New York is a divided city, or so said mayor de Blasio during his campaign. His opponent, Joe Lhota, stated otherwise, decrying de Blasio’s campaign as mere “class warfare:” unwarranted grumblings by the underclasses. As it turns out, de Blasio’s view may have been vindicated by the nonpartisan Brookings Institution on Thursday. The DC think tank published a study tracking broad income inequality by city, and New York does indeed have a wide gap.
According to the study, New York’s 95th percentile by household income is 13.2 times that of the 20th percentile, putting it broadly on par with Washington DC at the sixth on the charts. Topping the charts at 18.8 and 16.6, respectively, are Atlanta and San Francisco. San Fran is easy to explain: The transplanted techies who live in the city and commute to the San Jose corridor by company bus are skewing the numbers in what is a relatively small burg. I find Atlanta a mite more disconcerting. Its Fortune 500 corporate headquarters certainly concentrate wealth, but its poor are considerably more poor than elsewhere. Miami, number three on the list at 15.7, has some of the poorest people in any major city in America.
New York’s household income at the 95th percentile seems frightfully low at $226,675, which could be a facet of wealth being concentrated in a financial sector where there are alternative forms of compensation. The Brookings Institute also qualifies its findings by saying that the poor may be undercounted due to having been priced out of the cities altogether.
Like San Francisco, Seattle may have less poverty not only because people there earn more, but also because the region’s poor increasingly live in suburbia.
Indeed a lot of the New York’s middle classes have moved further afield thanks to the high cost of living, but this city is so large that to do so is hardly an option for the working classes: Already above-average transit costs and commute times balloon once the city line is crossed and, well, no suburban county is as poor as the Bronx.
The study seems to draw the conclusion that rich cities breed rich people – indeed, the least unequal cities are also the least rich – but clearly points out that a rising tide simply does not lift all boats. The income gap is wide and it has widened in the last decade.
There is another way that New York is divided, and this time it has no equal: Race. The Manhattan Institute published a study in 2011 that put New York City squarely at the top of the heap when it came to racially divided neighborhoods, and the University of Virginia published a racial map of major cities in 2013 using 2010 Census data.
The findings are weird in the sense that the nation’s (and the earth’s) most diverse city is also the country’s most divided, and despite a general trend of integration nation-wide, the (ostensibly) most liberal of liberal cities is pulling a rear-guard action.
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In both cases, divisions in both class and race (which rather tend to overlap a little too well) appear to dominate New York society. That would certainly make de Blasio – a “class warrior” who hobnobs with the moneyed set - and his family an outlier in every sense, yet he was voted in by a landslide, carrying New Yorkers’ image of themselves with him. After all, New Yorkers are rather proud of their heterogeneity and their relative sense of classlessness when it comes to public discourse, and while San Francisco’s protesters have gotten violent in their antagonism of Google employees, even Occupy Wall Streeters were notably restrained in their dealings with the Wall Streeters around them. The numbers say one thing, but the culture says something else altogether. What gives?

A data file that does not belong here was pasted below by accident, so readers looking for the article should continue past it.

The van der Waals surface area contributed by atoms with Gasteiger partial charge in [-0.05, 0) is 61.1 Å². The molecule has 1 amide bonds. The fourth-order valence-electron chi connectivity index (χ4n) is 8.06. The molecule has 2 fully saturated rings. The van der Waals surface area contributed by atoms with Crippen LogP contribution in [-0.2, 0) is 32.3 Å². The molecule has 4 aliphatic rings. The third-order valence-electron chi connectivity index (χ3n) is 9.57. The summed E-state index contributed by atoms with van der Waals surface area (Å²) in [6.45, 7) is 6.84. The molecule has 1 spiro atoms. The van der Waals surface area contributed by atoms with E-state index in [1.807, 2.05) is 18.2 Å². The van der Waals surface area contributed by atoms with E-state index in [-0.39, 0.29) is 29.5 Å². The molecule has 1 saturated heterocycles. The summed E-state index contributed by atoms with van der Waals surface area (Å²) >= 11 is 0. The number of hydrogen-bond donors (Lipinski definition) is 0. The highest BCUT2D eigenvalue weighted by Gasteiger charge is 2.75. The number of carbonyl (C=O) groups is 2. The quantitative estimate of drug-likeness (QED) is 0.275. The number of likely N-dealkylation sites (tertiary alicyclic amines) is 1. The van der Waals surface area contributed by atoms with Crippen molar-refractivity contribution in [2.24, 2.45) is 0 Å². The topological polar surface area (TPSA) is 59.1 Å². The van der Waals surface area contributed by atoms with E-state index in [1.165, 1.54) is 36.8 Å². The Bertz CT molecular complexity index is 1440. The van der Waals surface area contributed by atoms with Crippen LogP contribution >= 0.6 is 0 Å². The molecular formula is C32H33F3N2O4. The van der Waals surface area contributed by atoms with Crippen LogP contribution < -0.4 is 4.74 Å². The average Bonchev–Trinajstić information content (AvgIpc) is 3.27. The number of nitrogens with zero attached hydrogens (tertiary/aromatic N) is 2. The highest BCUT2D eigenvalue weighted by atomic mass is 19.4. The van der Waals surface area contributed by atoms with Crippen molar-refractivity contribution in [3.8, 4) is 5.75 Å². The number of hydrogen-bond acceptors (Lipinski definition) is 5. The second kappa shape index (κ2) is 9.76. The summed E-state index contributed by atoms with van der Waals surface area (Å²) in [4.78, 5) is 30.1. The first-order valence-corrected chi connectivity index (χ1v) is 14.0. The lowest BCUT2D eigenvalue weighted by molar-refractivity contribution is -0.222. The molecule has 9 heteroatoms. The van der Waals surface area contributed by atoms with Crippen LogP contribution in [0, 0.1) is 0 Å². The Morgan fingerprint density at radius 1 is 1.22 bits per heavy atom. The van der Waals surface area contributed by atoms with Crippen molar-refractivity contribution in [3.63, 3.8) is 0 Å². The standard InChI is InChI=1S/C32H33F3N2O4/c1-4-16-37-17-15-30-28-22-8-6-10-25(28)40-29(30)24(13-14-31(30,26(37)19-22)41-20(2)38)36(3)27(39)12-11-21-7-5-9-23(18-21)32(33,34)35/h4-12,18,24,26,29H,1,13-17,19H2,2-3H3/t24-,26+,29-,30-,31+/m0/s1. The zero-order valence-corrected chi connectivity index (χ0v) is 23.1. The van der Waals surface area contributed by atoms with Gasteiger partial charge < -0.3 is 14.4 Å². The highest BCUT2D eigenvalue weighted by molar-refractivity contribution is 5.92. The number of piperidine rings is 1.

I posit that such rifts are less culturally evident than in other cities because of one unifying institution: The subway.
Each artery and vein in the city’s network runs under a patchwork of different income brackets and native languages, and people on both ends of the spectrum rely on it to get to where they need to go. Most everywhere else in America eschews public transit on class and racial lines, and as such citizens don’t really have to interact with greater society in their daily ministrations. By the numbers, it’s amazing New Yorkers haven’t killed one another, but we don’t because we see one another every day. In point of fact, we’re one of the safest big cities in America. By contrast, Atlanta, Miami and the San Francisco metro area are some of the worst places in America for violent crime. If the Brookings Institute has debunked the adage that a rising tide lifts all boats, then so too has the Manhattan Institute debunked the adage that familiarity breeds contempt.
The upper crusters expressed concern following de Blasio’s inauguration that the city would become an ungovernable morass fomented by the unwashed a la mayor Lindsay, but on the contrary we appear to be quite self-governing. I am drawn to ask, ‘how, then, are these divisions maintained if New Yorkers, by dint of their morning commute, are so tolerant?’ but that is the wrong question. The divisions are maintained without bloodshed precisely because New Yorkers are so tolerant.